Here are photos of some of my rubber moulds (I must have about 80 different ones) the small trackside shanty moulds, I have about 4 or more of these as they can be put all around the layout and I can never have enough of these, just paint them different colors.
The items shown in the rest of the photos are:- vertical boiler, black horizontal boiler next to its mould, rock walls, shelving, drums, logs for my log cars and used at the log loading area, workbenches and wall racks to name a few. Will send photo of the shelving filled with odds and ends.
This photo shows 3 of the items made in my rubber moulds that have been painted and placed on my layout. I have different ones all over the layout where required.
From L to R, a small trackside shanty (red), a small sand bin for the sand house and an oil tank carrying oil for my oil fired locomotives.
A resin cast shelf rack filled with odds and ends and some of the details (castings) inside a 2 stall engine house.
Everything on my layout is in HO scale in case anyone asks.
Method 1: the cheapest one with readily available silicon.
Once a master is made – does not matter of what material it is made of, I mount it on prestick (blue tac) usually, to any flat surface (I use a piece of glass). I bevel the bottom edge up towards the master. I normally have a few masters ready for this process. Helps when waiting for the silicon to dry.
Use a paint brush and paint a thin layer of Vaseline over the whole master as well as the blue tac and be sure to get it in all the crevices. This acts as a release agent for the silicon.
I use clear silicon (bathtub sealer) from a tube and squirt it (starting at the bottom and work it in with a lot of pressure) all around the master working up to the top and seal it across the top. Put it on fairly thick all the way up and on the top. Then play the waiting game for the silicon to dry (usually about 3 to 4 days).
Once the silicon is dry, it is very easy to peel it off the master. (Vaseline).
I use mainly plaster of Paris to fill the mould and make as many products as i see fit. The mould will last indefinitely (I have some from 30 years ago and still as good as new). The use of plaster of Paris allows me the put dents (if for instance if it is a motor vehicle and remove fenders, bonnets, doors etc. It is also very easy to stain or paint as required.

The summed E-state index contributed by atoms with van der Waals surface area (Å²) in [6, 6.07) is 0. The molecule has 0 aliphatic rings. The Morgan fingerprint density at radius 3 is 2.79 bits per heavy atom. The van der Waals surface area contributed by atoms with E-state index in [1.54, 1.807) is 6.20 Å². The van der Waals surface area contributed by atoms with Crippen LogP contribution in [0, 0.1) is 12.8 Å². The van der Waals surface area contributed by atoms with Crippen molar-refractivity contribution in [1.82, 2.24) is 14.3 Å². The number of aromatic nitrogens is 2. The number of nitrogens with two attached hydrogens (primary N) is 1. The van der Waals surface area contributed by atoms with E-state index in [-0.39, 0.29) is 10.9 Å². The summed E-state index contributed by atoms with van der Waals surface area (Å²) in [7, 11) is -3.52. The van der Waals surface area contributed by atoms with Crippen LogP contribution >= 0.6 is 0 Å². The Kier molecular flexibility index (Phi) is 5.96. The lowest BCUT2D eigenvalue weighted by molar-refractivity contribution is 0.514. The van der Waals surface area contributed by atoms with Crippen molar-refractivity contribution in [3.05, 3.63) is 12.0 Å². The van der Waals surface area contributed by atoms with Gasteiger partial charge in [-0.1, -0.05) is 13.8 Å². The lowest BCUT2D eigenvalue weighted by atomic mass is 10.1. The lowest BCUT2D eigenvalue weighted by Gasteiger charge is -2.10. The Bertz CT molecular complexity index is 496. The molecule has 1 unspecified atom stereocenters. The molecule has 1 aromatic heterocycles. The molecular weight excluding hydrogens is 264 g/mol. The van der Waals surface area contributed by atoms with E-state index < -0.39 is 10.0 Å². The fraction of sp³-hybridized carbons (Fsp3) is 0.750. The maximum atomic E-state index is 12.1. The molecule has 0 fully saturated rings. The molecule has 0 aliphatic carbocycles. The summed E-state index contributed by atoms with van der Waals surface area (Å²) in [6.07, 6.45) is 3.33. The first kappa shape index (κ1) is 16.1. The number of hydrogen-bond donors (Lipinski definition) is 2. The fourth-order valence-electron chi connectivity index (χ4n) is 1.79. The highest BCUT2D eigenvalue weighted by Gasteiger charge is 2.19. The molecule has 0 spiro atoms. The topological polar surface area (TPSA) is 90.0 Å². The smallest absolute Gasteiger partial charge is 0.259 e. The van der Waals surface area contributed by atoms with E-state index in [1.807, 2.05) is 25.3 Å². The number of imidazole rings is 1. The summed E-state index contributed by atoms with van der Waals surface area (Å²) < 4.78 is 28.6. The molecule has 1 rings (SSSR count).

Method 2: a more expensive way and not so readily available product.
Use a 2 part silicon (pink) usually bought in 500mil tins with the equivalent hardener. Be careful of shelf life.
Again mount the master on a flat surface and build a box around it leaving about one inch all around it as well as above it. Make sure that it is ‘watertight’. When this is done, mix up the two part silicon according to the specs of the product and then pour into the mould box right to the top of your box. This usually takes about an hour to dry. After that, remove the box completely from the master and you will now have a mould.
You can fill these type of moulds with a 2 part epoxy or plaster of Paris. Be aware that these moulds do not last as long as the ones described above if using epoxy.
I will try to find the photos of some of the moulds that I made and send in for posting.
Hope this help in making rubber moulds.
Many thanks and keep up the excellent work.
Cheers for now
A huge thank you to Brian. Now take a look at the
ebay cheat sheet, and look at the price of some of the scenery – I think Brian really is on to a winner. And it looks stunning too.
I hope you can all see why I put Brian in the hall of fame. He was also very helpful with the guide too.
What’s more, Brian is really quick off the mark when it comes to answering questions. So feel free to post some below.